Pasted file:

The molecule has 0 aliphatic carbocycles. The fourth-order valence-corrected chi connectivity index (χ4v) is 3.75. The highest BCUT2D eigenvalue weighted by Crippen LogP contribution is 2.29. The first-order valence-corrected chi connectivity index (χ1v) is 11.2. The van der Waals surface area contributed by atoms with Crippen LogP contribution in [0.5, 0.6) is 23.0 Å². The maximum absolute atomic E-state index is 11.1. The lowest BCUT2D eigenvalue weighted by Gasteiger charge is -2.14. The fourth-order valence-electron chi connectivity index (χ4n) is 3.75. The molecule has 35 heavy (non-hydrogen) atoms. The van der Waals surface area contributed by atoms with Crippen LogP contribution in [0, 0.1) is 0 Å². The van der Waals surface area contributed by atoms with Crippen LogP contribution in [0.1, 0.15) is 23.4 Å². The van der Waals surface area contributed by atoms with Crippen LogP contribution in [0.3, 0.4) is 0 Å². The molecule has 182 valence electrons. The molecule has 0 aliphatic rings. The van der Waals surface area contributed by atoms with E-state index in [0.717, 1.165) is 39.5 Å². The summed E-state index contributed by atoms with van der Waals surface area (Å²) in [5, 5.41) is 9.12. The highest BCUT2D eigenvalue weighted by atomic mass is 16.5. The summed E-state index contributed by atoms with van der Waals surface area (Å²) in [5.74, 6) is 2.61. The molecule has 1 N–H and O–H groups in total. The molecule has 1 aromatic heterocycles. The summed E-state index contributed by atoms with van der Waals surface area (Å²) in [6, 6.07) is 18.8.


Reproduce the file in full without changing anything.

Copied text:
The molecule has 0 aliphatic carbocycles. The fourth-order valence-corrected chi connectivity index (χ4v) is 3.75. The highest BCUT2D eigenvalue weighted by Crippen LogP contribution is 2.29. The first-order valence-corrected chi connectivity index (χ1v) is 11.2. The van der Waals surface area contributed by atoms with Crippen LogP contribution in [0.5, 0.6) is 23.0 Å². The maximum absolute atomic E-state index is 11.1. The lowest BCUT2D eigenvalue weighted by Gasteiger charge is -2.14. The fourth-order valence-electron chi connectivity index (χ4n) is 3.75. The molecule has 35 heavy (non-hydrogen) atoms. The van der Waals surface area contributed by atoms with Crippen LogP contribution in [0, 0.1) is 0 Å². The van der Waals surface area contributed by atoms with Crippen LogP contribution in [0.1, 0.15) is 23.4 Å². The van der Waals surface area contributed by atoms with Crippen LogP contribution in [0.3, 0.4) is 0 Å². The molecule has 182 valence electrons. The molecule has 0 aliphatic rings. The van der Waals surface area contributed by atoms with E-state index in [0.717, 1.165) is 39.5 Å². The summed E-state index contributed by atoms with van der Waals surface area (Å²) in [5, 5.41) is 9.12. The highest BCUT2D eigenvalue weighted by atomic mass is 16.5. The summed E-state index contributed by atoms with van der Waals surface area (Å²) in [5.74, 6) is 2.61. The molecule has 1 N–H and O–H groups in total. The molecule has 1 aromatic heterocycles. The summed E-state index contributed by atoms with van der Waals surface area (Å²) in [6, 6.07) is 18.8.